ATLANTA - The family of a child who suffered head injuries after a tree limb fell on him is waiting for swelling in the toddler’s brain to go down.
As many as 50 people have filled the waiting room at Children’s Healthcare of Atlanta Egleston over the past two days, waiting and praying for 2-year-old Tripp Halstead.
“He’s such a great kid and doctors keep talking about how sick he is with the whole trauma that he’s been through and we just keep trying to have positive thoughts,” uncle Kevin Condon said.
Tripp was playing outside his Winder day care on Monday when wind associated with Sandy caused a tree limb to fall, hitting him in the head.
Tripp was flown to the hospital, where doctors spent three and a half hours operating on his brain.
Family members said they’re watching along with doctors to see if swelling from Tripp’s head injury goes down, and the first 72 hours are critical.
“We’re hoping that even though the numbers are going up and down, up and down, that by Thursday they’ll be down from what they were before,” Condon said. “He’s got all those wires hooked up to him, but he still looks like the cutest little guy. Just looks so tough laying there.”
Condon said doctors are preparing Tripp’s parents for what could come next. In the best case scenario, Tripp will spend a month in the intensive care unit, then to Scottish Rite for what could be a long rehabilitation.
“They said with such a brain surgery like this, he’s going to have to relearn everything,” Condon said.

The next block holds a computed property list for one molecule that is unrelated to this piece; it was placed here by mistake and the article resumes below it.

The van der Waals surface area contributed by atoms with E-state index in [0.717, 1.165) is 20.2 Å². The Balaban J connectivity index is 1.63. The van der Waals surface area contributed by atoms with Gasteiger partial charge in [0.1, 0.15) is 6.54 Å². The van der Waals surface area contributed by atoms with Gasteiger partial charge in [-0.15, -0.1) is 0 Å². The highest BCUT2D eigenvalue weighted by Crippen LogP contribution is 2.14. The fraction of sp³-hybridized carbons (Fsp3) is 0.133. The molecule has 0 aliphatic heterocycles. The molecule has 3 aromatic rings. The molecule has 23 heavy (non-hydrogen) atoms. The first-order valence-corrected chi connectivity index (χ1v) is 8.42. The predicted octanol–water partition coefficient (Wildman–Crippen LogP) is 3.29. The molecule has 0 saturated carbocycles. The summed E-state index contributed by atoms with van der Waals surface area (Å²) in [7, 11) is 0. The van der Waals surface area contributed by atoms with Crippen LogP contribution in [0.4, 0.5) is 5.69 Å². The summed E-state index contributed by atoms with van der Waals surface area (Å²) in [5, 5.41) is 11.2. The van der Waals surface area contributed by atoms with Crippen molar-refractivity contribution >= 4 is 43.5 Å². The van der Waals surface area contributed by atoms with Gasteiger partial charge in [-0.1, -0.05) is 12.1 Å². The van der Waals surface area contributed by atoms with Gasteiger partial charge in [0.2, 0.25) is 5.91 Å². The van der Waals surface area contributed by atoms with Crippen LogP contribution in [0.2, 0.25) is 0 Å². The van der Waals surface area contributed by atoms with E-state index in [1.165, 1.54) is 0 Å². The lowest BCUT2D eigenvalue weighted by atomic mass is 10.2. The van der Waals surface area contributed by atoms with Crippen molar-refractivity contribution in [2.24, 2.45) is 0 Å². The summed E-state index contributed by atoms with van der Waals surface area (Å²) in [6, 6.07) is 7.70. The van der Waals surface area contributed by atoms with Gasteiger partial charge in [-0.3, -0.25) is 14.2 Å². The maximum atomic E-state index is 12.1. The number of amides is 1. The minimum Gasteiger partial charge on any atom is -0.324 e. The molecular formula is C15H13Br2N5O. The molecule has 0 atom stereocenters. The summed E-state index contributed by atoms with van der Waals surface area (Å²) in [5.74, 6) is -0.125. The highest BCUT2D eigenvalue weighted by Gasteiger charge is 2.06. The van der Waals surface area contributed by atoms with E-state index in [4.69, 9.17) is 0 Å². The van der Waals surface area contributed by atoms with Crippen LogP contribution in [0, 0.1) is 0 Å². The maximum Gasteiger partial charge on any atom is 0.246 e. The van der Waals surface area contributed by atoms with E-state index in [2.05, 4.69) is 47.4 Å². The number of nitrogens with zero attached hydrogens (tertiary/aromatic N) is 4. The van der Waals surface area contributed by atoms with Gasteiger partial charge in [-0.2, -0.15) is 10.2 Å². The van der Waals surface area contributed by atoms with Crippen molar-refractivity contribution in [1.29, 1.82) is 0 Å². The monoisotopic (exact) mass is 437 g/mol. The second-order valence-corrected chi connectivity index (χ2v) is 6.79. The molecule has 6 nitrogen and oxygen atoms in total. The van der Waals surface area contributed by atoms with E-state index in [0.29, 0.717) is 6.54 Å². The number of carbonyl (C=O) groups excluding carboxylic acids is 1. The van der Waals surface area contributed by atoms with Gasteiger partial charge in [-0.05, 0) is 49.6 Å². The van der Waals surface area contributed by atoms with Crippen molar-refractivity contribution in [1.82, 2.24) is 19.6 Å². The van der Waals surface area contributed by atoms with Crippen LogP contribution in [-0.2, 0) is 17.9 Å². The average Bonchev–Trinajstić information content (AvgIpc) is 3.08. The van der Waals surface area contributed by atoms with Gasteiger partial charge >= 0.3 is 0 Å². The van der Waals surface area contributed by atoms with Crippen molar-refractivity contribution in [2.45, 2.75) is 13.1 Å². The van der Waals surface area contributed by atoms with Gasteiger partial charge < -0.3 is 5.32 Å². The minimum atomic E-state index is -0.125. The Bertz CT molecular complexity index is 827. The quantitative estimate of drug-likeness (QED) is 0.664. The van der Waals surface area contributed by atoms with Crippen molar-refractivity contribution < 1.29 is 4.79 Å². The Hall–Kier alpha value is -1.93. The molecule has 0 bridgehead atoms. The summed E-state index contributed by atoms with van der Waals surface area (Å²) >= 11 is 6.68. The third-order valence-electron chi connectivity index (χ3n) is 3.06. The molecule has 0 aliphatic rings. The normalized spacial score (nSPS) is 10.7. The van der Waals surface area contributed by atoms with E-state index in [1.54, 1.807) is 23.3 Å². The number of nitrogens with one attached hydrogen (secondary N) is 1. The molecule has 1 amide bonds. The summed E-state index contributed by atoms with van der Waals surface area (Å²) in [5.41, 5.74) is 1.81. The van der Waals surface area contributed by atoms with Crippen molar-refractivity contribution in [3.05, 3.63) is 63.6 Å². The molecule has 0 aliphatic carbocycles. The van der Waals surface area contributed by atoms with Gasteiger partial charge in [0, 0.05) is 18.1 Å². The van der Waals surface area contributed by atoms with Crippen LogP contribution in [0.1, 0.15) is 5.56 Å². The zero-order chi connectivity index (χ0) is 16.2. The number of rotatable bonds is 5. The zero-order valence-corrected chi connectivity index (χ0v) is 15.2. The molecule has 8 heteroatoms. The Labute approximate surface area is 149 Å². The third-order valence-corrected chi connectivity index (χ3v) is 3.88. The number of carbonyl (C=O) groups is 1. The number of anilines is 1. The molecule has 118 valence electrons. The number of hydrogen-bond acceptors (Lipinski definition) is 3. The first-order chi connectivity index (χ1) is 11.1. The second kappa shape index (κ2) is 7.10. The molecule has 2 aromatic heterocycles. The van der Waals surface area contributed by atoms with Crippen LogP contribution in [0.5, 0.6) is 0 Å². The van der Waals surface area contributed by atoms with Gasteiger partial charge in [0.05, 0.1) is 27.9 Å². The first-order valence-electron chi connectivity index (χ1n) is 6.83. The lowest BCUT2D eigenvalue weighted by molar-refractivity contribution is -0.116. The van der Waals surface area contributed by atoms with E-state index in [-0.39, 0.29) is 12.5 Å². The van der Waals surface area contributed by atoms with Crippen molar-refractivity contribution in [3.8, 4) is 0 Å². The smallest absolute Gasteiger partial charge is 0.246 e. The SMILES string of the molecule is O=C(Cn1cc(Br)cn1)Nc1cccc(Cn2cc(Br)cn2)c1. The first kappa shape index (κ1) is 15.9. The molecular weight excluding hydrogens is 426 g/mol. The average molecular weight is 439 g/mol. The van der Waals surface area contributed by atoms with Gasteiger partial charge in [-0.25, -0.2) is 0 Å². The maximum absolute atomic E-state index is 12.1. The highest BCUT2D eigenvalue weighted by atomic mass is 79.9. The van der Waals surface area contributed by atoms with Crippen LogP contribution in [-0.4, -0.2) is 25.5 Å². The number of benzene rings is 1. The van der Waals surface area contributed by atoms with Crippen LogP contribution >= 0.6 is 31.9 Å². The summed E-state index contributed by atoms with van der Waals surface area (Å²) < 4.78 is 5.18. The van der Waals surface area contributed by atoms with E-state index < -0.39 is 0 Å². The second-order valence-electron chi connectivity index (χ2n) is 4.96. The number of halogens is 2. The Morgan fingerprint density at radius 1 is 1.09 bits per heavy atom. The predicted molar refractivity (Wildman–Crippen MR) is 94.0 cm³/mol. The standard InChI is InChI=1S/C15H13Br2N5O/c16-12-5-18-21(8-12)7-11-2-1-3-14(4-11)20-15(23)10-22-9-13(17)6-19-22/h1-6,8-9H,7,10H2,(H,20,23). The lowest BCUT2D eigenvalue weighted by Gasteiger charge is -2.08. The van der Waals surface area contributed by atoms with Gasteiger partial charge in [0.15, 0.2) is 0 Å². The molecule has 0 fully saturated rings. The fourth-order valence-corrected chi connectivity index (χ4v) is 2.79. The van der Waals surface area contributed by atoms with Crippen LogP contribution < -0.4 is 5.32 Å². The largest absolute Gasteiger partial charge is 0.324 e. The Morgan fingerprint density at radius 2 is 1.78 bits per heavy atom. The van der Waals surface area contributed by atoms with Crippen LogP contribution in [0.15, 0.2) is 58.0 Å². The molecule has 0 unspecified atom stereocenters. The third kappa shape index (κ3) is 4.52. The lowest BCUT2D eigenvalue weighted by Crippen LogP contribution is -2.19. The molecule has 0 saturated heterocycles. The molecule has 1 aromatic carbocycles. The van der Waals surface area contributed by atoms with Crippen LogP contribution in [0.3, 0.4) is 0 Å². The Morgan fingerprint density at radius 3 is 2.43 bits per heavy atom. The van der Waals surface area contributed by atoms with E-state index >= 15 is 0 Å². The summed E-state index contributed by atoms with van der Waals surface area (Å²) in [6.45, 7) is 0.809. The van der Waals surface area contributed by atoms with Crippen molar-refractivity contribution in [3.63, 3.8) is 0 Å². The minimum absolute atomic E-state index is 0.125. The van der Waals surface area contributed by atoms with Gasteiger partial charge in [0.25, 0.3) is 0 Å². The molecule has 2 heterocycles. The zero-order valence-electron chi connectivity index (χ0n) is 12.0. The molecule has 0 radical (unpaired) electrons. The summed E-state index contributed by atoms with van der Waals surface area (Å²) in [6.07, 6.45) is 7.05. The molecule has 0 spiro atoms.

Tripp’s father, Bill Halstead, has been posting updates to his Facebook page.
"Tripp had another fine night, his Intercraneal pressures did creep up slightly around 3. That is our big concern right now, our medical team is working to control it as much as possible. You will hear this a lot but he is still very much hour by hour, and in a very critical state. Thank you all so much for your thoughts and prayers, they are being felt and are so appreciated," Halstead wrote Wednesday morning.
Condon said the family is touched by the well-wishes from friends, family and complete strangers.
Investigators with the State Department of Early Care and Learning went back to the day care on Tuesday to follow up and identify any potential hazards, which they said is standard procedure.
The family said they have everything they need right now, but they realize they could face several challenges, including missing work as Tripp recovers.